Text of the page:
Last November, the American people took a good hard look at where your ideas and policies have taken us, and decided, as they say in showbiz, “to go a different way.” It’s not that we didn’t understand your position, it’s just that, well, we’re just not that into you.

I know it hurts. I know you’re used to throwing your weight around and getting your way. But that’s just not going to happen anymore. Democrats, liberals and other folks you’ve spent the last three decades demonizing are calling the shots now. It’s over.

It didn’t have to be like this. President Obama (gee, I just love saying that) and the rest of the Democratic leadership tried to reach across the aisle. They asked for your input into how we should go about fixing the mess you put us in. We tried, so very hard, to be not bipartisan, but post-partisan. We wanted your help.

What we got instead was a bunch of petulant prima donnas stomping their feet, holding their breath and shouting “NO!” at the top of their lungs at anything and everything. In the greatest crisis most Americans have seen in their lifetimes, Republicans have opted to act like three-year-olds. Well, that’s your call.

But here’s how it’s going to go down. We’re going to fix this country with or without you. We’re going to do what’s necessary, even if it’s not popular. We’re going to raise taxes to pay for necessary infrastructure. We’re going to spend taxpayer money to create jobs. We’re going to negotiate with other countries rather than just waving bombs at them. And we’re going to see if just maybe you create fewer terrorists by building schools than by blowing them up.

And as we do this, you will have no input and no choice. This is entirely your own doing. We asked for your input, and the only thing you offered was the same tired and thoroughly discredited ideas that got us into this mess in the first place. Let me be very clear. Neocon ideology, of prosperity through tax cuts for the rich and peace through belligerent nationalism, is has been proven just as wrong as the flat Earth theory. We don’t believe the sun revolves around the Earth, and we don’t believe in Reaganomics. The extreme version of conservatism espoused by the Republican party has been proven to be wrong. It simply doesn’t work. So we’re not going to do that anymore.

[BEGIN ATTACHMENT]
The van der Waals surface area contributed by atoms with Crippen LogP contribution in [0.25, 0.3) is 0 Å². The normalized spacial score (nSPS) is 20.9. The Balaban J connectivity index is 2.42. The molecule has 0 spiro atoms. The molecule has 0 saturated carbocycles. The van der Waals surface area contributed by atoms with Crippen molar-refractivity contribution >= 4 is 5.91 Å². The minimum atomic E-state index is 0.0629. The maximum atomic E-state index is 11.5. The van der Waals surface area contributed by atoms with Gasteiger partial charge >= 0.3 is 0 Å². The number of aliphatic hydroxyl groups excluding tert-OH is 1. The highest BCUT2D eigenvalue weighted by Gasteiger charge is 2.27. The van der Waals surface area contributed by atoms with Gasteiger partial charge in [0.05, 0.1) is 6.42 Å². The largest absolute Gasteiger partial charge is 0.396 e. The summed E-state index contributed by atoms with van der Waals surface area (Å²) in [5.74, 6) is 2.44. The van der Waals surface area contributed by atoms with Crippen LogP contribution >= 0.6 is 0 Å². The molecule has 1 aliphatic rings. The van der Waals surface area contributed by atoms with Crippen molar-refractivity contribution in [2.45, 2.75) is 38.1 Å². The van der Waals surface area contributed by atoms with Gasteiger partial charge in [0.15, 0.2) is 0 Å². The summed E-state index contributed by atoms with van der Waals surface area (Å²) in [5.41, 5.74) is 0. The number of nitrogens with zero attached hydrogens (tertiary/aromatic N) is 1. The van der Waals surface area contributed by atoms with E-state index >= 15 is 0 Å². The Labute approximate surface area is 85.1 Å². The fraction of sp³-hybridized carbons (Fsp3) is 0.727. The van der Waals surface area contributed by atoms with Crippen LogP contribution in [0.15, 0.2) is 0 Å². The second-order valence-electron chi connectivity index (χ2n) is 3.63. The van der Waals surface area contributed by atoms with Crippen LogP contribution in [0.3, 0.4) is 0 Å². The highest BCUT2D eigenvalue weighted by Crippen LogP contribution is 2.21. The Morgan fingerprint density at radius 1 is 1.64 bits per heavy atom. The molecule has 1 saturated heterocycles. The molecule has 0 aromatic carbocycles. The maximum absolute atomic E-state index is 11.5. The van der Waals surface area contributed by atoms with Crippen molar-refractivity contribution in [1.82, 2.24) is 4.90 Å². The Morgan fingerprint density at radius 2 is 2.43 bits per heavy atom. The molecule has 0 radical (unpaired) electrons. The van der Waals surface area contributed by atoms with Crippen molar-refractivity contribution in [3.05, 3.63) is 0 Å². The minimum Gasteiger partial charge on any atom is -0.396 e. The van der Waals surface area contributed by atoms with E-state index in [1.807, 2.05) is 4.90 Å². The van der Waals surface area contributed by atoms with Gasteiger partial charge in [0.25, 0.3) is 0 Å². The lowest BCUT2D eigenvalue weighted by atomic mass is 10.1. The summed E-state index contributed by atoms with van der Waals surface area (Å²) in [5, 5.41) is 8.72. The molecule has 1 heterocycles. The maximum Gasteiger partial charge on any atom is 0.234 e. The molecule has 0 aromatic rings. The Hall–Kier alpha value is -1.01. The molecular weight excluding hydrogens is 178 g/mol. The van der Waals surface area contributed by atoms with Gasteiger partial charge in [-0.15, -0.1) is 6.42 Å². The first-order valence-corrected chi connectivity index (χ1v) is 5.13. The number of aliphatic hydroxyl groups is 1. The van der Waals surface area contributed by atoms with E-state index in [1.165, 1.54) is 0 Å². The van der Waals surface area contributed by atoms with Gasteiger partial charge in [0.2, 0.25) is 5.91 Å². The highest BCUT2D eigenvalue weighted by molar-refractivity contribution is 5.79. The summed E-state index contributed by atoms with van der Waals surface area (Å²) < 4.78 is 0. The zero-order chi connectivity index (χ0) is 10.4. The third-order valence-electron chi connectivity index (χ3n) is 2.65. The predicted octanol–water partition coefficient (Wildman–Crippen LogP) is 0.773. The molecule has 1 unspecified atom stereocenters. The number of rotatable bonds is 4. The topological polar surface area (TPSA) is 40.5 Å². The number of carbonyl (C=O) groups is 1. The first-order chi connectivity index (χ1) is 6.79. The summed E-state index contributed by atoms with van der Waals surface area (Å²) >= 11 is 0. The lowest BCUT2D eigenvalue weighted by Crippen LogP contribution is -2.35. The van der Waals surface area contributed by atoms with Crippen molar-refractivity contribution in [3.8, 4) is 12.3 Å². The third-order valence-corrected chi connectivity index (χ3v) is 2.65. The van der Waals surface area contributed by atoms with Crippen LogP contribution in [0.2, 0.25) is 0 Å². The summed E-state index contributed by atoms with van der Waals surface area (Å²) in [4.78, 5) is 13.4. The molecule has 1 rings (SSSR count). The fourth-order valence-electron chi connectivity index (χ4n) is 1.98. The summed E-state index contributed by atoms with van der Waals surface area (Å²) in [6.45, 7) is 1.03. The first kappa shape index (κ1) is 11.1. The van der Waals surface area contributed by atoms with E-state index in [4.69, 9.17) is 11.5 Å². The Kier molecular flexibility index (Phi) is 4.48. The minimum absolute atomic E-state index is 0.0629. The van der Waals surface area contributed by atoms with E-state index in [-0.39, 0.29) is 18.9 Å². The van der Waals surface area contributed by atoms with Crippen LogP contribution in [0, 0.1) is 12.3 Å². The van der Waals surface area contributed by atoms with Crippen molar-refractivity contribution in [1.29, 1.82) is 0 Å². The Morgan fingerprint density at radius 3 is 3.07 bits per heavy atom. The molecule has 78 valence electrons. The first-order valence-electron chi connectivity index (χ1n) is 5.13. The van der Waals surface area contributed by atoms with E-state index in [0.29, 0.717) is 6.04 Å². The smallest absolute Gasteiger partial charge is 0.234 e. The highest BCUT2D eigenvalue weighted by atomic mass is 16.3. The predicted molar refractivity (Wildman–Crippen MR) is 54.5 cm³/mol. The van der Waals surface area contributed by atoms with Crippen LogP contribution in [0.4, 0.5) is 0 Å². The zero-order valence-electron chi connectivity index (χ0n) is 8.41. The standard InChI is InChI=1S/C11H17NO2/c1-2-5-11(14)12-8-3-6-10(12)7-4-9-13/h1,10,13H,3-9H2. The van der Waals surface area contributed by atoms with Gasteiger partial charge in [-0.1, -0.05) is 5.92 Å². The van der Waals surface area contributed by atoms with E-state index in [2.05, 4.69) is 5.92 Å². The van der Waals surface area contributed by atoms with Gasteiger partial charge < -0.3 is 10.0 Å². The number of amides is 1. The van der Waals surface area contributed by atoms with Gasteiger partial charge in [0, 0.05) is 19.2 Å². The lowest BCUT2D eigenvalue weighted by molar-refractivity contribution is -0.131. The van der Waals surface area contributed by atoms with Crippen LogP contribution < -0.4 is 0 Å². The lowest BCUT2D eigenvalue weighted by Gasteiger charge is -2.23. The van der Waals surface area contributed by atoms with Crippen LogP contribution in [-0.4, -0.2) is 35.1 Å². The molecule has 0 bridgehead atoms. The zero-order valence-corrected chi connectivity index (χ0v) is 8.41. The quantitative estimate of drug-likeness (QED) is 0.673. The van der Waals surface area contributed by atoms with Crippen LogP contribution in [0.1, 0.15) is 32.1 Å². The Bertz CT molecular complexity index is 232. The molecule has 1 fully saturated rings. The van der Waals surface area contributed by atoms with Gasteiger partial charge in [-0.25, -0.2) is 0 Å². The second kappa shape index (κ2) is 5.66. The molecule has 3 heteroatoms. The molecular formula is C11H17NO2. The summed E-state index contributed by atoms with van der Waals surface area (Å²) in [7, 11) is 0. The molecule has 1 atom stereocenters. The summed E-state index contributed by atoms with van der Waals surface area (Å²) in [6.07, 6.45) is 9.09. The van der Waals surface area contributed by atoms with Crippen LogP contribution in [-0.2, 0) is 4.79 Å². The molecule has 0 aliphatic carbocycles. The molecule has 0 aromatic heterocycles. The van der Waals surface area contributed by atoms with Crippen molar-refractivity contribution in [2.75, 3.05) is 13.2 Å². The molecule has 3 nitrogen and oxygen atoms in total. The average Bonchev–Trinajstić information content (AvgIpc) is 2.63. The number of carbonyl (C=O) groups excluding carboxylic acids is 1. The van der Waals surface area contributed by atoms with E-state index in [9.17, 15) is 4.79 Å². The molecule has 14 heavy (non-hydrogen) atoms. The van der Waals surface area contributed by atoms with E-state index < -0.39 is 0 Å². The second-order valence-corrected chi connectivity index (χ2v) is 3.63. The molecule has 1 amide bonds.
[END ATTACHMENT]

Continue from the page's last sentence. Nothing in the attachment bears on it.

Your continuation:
And as long as that’s all you’re willing to bring to the table, you will remain in exile, ignored and irrelevant. If we have to, we’ll start forcing you to actually filibuster the bills you want to force to 60 votes and show the Americans you supposedly represent how you’re trying to hurt them for your own political gain. It’s sad, but it’s your own decision. When you’re willing to act like adults and have a serious discussion about our serious problems, we’ll be here. But we’re not holding our breath.

The paradox of thrift

Really good article explaining how recessions work and why tax cuts and “letting people keep more of their own money” may sound nice, but doesn’t actually help anything.

Now we’ve entered “paradox of thrift” territory. People are saving more. And the increased saving isn’t being cycled back into the economy as new investment. In part, that’s because of problems in the financial system. But in part, it’s because with short-term demand slumping so much, there’s not a lot of worthwhile investing to be doing. The economy needs someone to decide to borrow some money and start a new firm that employs these newly unemployed people. But with the volume of consumption going down so rapidly, nobody’s really in the mood to start a new business. And existing businesses are busy scaling back production, not interested in borrowing money to ramp it up. The result of this is an overall fall in the average level of income. And that means that even with the share of income being saved going up, the actual level of savings can be going down and we can truly end up in the toilet.